I had tried to locate Thirteen when our family last visited the area, in 2003. This time, as before, I used the Internet to seek information. There was basically nothing useful on the Internet for a search such as this in 2003. This time, Google Earth and Google Maps were available, as were a number of websites about abandoned coal mines in Pennsylvania. I focused on a site, Virtual Museum of Coal Mining in Western Pennsylvania, edited by Ray Washlaski.1 Mr Washlaski’s email was accessible from the site. I contacted him, and he put me in touch with people living in Northern Cambria (also known as Spangler and Barnesboro) and Bakerton (Elmora), Pennsylvania.2 One of these correspondents gave me the location of Thirteen, which I was then able to locate on Google Maps – although not by the name Thirteen. In short, the Internet has transformed our world, in much the same way that telegraphy, radio and then television did many years ago. We are still too close to this change to see all of the ramifications, be they good or bad.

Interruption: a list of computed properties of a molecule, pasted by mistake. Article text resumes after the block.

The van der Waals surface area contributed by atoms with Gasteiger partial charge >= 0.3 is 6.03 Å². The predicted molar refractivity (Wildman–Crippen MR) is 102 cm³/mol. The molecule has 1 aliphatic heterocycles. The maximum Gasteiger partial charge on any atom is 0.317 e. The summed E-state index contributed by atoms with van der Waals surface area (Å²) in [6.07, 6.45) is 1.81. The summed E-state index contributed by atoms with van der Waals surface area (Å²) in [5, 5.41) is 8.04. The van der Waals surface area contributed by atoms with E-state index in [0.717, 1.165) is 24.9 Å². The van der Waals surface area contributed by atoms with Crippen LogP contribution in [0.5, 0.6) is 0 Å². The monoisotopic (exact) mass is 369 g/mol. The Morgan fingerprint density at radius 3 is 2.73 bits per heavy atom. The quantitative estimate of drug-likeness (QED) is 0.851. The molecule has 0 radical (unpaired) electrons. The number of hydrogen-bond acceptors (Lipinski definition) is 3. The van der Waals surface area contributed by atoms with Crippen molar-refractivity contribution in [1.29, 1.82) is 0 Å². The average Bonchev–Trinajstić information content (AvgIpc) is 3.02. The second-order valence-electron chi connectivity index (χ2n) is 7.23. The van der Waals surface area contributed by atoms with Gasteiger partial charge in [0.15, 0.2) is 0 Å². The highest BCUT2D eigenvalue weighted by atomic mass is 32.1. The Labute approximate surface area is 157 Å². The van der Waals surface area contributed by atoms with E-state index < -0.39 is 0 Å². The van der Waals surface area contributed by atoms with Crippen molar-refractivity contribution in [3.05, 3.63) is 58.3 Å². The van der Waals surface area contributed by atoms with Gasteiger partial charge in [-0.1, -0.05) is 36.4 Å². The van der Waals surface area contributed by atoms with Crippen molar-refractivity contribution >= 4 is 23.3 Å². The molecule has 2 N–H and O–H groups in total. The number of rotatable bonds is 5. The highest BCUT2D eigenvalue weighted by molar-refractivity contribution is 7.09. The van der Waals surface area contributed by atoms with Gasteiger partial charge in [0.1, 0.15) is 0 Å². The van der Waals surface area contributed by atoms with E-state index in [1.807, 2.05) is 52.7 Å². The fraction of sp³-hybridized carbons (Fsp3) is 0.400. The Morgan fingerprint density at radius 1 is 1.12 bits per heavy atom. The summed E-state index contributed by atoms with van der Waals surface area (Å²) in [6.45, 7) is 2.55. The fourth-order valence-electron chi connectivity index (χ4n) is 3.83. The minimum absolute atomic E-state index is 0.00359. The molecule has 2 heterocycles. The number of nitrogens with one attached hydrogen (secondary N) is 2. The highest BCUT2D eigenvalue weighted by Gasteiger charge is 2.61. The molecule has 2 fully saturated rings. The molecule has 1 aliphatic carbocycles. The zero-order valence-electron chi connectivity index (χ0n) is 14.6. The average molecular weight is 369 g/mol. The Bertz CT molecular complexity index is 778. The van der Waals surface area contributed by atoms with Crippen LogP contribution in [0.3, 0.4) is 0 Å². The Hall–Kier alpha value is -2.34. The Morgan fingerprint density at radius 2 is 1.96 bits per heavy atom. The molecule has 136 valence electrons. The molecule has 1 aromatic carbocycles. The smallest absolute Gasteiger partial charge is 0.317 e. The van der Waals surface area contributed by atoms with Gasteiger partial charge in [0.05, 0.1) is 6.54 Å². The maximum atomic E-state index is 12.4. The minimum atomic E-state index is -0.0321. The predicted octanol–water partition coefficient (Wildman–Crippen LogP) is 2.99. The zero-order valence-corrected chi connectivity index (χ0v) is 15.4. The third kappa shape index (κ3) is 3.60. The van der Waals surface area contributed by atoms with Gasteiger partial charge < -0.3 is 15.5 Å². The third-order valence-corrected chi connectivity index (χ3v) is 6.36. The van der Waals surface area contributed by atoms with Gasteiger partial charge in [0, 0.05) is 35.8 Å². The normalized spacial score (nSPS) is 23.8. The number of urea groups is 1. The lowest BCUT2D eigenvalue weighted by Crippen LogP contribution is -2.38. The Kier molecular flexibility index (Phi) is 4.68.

More relevant to interactions between Hungary and the United States were two things we learned by visiting western Pennsylvania in the summer of 2016. Western Pennsylvania, as I mentioned in “Black Land”, was historically dependent on the coal mining, lumber and steel industries, all extractive; and the residents who remain are often retired from these industries. Campaign signs for presidential candidate Donald Trump, almost non-existent in Durham, North Carolina where we live, were everywhere. It was then that Ian and I realised that Trump might win the election; a judgement that the intellectual elite of our country did not come to until late in the evening on Election Day 2016. Obviously, with his administration’s views on trade, extractive industries, climate change and many other issues, the largely unexpected election of Donald Trump as the President of the US has transformed our country’s relationship with the world, including its relationship with Hungary. Again, in this observer’s view, we are still too close to these events to be able to see many of the outcomes. Of course, one immediate result of the election is an increase in coal production in the US, but this increase will likely not help former deep mining areas like western Pennsylvania, whatever voters there may hope.